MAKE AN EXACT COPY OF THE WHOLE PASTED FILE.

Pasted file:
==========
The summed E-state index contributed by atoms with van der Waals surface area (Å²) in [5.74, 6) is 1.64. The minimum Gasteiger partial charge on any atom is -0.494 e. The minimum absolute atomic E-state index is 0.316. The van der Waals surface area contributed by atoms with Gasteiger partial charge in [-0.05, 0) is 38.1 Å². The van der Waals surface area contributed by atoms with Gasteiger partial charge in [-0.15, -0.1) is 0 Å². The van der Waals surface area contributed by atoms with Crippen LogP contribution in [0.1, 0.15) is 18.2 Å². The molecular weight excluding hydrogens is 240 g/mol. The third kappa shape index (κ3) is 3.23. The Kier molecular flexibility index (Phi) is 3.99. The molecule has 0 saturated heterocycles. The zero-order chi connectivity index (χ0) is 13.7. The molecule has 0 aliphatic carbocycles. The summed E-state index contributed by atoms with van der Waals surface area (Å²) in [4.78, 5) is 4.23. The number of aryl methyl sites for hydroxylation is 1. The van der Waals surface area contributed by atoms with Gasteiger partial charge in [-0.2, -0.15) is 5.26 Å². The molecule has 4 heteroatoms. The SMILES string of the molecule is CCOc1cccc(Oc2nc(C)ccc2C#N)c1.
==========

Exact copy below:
The summed E-state index contributed by atoms with van der Waals surface area (Å²) in [5.74, 6) is 1.64. The minimum Gasteiger partial charge on any atom is -0.494 e. The minimum absolute atomic E-state index is 0.316. The van der Waals surface area contributed by atoms with Gasteiger partial charge in [-0.05, 0) is 38.1 Å². The van der Waals surface area contributed by atoms with Gasteiger partial charge in [-0.15, -0.1) is 0 Å². The van der Waals surface area contributed by atoms with Crippen LogP contribution in [0.1, 0.15) is 18.2 Å². The molecular weight excluding hydrogens is 240 g/mol. The third kappa shape index (κ3) is 3.23. The Kier molecular flexibility index (Phi) is 3.99. The molecule has 0 saturated heterocycles. The zero-order chi connectivity index (χ0) is 13.7. The molecule has 0 aliphatic carbocycles. The summed E-state index contributed by atoms with van der Waals surface area (Å²) in [4.78, 5) is 4.23. The number of aryl methyl sites for hydroxylation is 1. The van der Waals surface area contributed by atoms with Gasteiger partial charge in [-0.2, -0.15) is 5.26 Å². The molecule has 4 heteroatoms. The SMILES string of the molecule is CCOc1cccc(Oc2nc(C)ccc2C#N)c1.